Parracombe swindler William Hoveman escapes jail after repaying victims
A SWINDLER who stole from his neighbours to pay his granddaughter’s private school fees has escaped jail after repaying most of the money.
William Hoveman claimed to be an investment expert with years of experience working in the city but lost £27,000 of his neighbour’s life saving within months and stole the other £13,000.
He used the cash to prop up his wife’s failing hotel business in North Devon and the rest to pay school fees for his granddaughter, Exeter Crown Court was told.
The neighbours were left with just £800 of their savings, which they had hoped to spend on their own young family in the future.
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Hoveman was spared jail after he raised £9,000 to repay victims Jonathan and Anne Gibson, who he befriended when they lived next door to his home in Parracombe.
He has promised to repay the remaining £4,000 that he stole and faces seizure of his assets under the Proceeds of Crime Act if he fails to do so.
Hoveman, 60, of South Hill House, Parracombe, admitted a fraud in which he dishonestly obtained £13,000 from Mr Gibson between May 2010 and March 2011.
He was jailed for six months, suspended for a year and curfewed for four months by Judge Alistair McGrigor.
The judge told him: "I have read the pre-sentence report and a doctor’s letter which shows you are clearly in poor health.
“In 2010 you persuaded your neighbours and friends that you had expertise in financial matters, having worked in the city and on the strength of your promises they handed over £40,000.
“Your confidence in your abilities was completely misplaced and in very short order you lost £27,000. You are not being sentenced for that but rather for the £13,000 you stole.
“You used it to try to prop up your wife’s business venture and to pay school fees for your granddaughter, which I note you were still paying at the time the probation pre-sentence report was prepared.
“Throughout these proceedings you have sought to minimise your culpability and did not assist the probation report writer about your financial situation.
“You behaviour crossed the custody threshold but I take into account this is your first offence of this sort, and that you care for your sick wife.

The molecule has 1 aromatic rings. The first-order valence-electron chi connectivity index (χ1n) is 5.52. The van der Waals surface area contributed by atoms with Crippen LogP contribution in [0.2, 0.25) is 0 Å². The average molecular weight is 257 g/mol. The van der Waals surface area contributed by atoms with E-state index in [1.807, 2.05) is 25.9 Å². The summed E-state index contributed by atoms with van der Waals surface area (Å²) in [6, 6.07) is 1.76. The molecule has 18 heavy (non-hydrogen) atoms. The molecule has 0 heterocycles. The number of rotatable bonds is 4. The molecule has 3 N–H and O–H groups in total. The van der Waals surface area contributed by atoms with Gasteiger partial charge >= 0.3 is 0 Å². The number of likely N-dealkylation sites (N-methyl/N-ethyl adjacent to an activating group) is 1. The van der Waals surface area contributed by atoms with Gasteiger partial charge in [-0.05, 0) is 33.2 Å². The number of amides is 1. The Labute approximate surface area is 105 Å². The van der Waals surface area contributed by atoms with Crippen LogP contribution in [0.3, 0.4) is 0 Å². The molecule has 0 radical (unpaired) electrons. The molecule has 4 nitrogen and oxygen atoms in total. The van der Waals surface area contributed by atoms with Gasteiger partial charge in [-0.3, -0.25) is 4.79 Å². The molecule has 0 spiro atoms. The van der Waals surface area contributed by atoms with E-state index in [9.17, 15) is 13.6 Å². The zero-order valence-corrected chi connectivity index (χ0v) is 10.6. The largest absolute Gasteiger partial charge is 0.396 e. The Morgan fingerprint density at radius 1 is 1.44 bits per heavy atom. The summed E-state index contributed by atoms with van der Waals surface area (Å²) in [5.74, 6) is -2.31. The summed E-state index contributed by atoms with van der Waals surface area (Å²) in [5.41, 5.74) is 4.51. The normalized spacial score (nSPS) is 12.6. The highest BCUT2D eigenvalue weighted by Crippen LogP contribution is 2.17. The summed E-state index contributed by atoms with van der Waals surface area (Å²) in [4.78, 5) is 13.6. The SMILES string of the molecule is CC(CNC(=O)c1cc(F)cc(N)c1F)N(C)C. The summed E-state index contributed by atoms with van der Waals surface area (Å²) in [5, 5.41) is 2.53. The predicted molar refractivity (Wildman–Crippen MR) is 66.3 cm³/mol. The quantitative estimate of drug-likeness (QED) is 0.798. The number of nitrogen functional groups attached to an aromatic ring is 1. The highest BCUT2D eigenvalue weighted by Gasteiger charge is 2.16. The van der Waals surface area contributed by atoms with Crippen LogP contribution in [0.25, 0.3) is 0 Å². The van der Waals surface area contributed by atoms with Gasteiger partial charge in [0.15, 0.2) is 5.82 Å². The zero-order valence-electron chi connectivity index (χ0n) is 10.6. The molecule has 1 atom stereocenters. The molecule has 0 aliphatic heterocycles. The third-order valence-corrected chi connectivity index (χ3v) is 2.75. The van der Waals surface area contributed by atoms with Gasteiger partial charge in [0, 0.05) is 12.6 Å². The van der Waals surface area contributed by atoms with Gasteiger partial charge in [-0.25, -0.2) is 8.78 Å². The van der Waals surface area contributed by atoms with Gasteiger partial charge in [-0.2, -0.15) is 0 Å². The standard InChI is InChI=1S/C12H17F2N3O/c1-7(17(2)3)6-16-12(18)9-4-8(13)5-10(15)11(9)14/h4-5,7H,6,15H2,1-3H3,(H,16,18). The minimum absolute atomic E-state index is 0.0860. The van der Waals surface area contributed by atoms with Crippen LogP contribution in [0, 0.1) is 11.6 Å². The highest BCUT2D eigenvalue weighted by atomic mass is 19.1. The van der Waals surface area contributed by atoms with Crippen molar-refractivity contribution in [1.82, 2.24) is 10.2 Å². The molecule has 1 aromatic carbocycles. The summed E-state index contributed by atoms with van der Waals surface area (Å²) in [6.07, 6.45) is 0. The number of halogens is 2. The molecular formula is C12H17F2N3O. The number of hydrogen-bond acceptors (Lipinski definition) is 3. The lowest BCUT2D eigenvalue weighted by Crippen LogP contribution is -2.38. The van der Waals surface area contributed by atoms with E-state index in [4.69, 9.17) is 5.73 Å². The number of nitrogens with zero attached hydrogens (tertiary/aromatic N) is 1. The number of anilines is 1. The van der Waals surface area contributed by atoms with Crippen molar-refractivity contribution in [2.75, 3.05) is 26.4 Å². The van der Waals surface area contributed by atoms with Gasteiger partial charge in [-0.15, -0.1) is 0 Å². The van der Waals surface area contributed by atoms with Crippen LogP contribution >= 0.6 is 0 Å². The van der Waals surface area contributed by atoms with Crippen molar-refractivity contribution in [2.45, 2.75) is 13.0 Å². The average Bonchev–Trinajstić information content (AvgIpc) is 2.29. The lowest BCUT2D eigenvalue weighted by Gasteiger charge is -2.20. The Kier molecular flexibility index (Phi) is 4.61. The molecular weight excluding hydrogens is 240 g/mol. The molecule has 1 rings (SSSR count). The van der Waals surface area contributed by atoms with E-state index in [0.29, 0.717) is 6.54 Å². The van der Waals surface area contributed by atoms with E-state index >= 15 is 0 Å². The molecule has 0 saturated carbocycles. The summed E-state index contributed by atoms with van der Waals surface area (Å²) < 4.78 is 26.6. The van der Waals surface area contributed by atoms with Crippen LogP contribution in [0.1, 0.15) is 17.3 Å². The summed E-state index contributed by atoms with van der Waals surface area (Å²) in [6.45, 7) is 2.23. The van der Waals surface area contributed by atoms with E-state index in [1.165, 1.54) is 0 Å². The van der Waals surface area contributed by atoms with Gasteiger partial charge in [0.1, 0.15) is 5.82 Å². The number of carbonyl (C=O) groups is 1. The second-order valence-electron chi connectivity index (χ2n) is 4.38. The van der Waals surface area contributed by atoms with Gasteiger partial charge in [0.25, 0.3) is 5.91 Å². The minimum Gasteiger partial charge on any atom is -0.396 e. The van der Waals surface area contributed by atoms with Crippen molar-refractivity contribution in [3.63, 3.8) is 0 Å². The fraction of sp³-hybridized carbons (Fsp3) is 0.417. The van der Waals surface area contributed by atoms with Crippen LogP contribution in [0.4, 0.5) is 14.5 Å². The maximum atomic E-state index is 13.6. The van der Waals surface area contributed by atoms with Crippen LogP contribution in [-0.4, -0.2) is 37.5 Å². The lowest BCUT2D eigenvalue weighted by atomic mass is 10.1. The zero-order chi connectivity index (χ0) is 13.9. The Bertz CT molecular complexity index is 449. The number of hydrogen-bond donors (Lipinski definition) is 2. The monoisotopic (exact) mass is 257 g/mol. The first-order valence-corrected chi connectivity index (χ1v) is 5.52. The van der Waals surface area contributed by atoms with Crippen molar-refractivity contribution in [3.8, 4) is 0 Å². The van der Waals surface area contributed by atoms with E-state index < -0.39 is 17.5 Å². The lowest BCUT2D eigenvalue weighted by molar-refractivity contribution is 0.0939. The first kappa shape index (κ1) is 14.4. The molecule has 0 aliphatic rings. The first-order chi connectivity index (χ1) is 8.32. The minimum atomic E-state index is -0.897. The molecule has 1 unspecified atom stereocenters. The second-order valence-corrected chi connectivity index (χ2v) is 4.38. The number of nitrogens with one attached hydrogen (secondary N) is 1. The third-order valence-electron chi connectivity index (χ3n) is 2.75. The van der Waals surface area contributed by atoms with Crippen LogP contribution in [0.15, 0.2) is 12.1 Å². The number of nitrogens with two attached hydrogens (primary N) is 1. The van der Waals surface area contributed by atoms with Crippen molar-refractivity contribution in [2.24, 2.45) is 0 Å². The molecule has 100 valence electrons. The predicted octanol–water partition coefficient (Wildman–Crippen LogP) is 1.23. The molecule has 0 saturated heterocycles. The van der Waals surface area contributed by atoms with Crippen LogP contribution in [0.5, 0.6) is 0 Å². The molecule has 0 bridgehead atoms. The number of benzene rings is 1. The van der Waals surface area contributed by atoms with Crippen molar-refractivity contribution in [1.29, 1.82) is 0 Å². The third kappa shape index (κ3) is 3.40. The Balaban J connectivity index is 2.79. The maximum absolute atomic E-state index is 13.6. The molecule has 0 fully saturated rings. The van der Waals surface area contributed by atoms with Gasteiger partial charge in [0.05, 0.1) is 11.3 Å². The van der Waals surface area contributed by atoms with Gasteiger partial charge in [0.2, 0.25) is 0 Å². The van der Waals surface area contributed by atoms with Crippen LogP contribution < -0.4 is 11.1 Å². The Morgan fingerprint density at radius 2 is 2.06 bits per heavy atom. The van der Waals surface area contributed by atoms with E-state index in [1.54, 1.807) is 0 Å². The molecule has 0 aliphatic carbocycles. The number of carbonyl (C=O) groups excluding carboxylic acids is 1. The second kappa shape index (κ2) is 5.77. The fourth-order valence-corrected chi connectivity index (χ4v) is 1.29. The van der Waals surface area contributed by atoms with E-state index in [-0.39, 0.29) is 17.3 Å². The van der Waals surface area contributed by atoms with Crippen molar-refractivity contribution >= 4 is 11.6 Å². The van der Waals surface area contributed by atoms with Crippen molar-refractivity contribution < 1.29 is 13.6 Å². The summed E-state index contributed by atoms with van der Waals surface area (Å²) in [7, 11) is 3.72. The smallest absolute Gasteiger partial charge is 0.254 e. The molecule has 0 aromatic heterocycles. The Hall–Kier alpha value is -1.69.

“I also take note of the very important fact that you have repaid £9,000 of your own volition and that allows me to suspend the sentence.”
Mr James Taghdissian, prosecuting, applied for a timetable to be set for confiscation of Hoveman’s assets under the Proceeds of Crime Act to repay the outstanding amount.
He said Mr and Mrs Gibson had confirmed they have received the £9,000 and added: "They have sent a message to the officer in the case saying the money has been paid and it is good.”
Mr Tom Bradnock, defending, said: "He is anxious the outstanding £4,000 has not been repaid and hopes to do so.”
The case against him was explained in full when he first admitted the offence in May. It was adjourned to give him a chance to raise the money and escape jail.
The court heard how Hoveman lived next door to the Gibsons in the Exmoor village of Parracombe and convinced the family he was an expert on investments with years of experience in the city.
In reality he had no qualifications, no accreditation as a financial adviser, and had not worked in finance since having a nervous breakdown 13 years ago.
The fraud was carried out over six months in 2010 and a police financial investigation showed some of the money had been used to pay school fees for his granddaughter Charlotte and pay off debts.
A victim impact statement from Anne and Jonathan Gibson, who have two children aged nine and 12, said: "This whole episode has caused great distress to the family. The money represented our savings and we are angry and upset he used it for his own benefit. He abused our friendship and trust.”
Mr Terry Holder, defending at the earlier hearing, said the offences took place against a background of Hoveman’s wife’s property and hotel businesses being hit by the financial crisis.
He said Hoveman had intended to make real profits for his neighbour and not planned to take the money but used it to stave off debts.
He said his son-in-law has now taken on the burden of the school fees but at the time he felt he had a responsibility to pay them because he had promised to do so in the past.